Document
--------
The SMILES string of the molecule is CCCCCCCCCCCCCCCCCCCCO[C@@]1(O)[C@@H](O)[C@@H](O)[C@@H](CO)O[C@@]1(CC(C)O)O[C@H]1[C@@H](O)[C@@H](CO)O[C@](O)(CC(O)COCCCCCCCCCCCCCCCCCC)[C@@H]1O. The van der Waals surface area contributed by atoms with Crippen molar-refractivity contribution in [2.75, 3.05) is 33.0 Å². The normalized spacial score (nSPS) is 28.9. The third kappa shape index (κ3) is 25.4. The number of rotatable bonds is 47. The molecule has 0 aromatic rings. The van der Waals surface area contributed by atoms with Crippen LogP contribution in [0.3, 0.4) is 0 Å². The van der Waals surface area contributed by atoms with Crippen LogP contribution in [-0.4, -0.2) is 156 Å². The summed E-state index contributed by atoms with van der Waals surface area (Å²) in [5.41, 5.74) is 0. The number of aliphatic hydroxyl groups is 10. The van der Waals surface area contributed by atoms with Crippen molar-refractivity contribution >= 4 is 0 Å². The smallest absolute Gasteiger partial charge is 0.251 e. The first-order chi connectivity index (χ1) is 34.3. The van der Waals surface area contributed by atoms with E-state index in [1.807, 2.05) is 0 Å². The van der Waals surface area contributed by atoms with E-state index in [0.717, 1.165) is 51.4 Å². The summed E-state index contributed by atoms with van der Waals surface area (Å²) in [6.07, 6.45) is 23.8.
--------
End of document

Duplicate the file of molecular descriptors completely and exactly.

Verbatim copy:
The SMILES string of the molecule is CCCCCCCCCCCCCCCCCCCCO[C@@]1(O)[C@@H](O)[C@@H](O)[C@@H](CO)O[C@@]1(CC(C)O)O[C@H]1[C@@H](O)[C@@H](CO)O[C@](O)(CC(O)COCCCCCCCCCCCCCCCCCC)[C@@H]1O. The van der Waals surface area contributed by atoms with Crippen molar-refractivity contribution in [2.75, 3.05) is 33.0 Å². The normalized spacial score (nSPS) is 28.9. The third kappa shape index (κ3) is 25.4. The number of rotatable bonds is 47. The molecule has 0 aromatic rings. The van der Waals surface area contributed by atoms with Crippen LogP contribution in [0.3, 0.4) is 0 Å². The van der Waals surface area contributed by atoms with Crippen LogP contribution in [-0.4, -0.2) is 156 Å². The summed E-state index contributed by atoms with van der Waals surface area (Å²) in [5.41, 5.74) is 0. The number of aliphatic hydroxyl groups is 10. The van der Waals surface area contributed by atoms with Crippen molar-refractivity contribution >= 4 is 0 Å². The smallest absolute Gasteiger partial charge is 0.251 e. The first-order chi connectivity index (χ1) is 34.3. The van der Waals surface area contributed by atoms with E-state index in [1.807, 2.05) is 0 Å². The van der Waals surface area contributed by atoms with E-state index in [0.717, 1.165) is 51.4 Å². The summed E-state index contributed by atoms with van der Waals surface area (Å²) in [6.07, 6.45) is 23.8.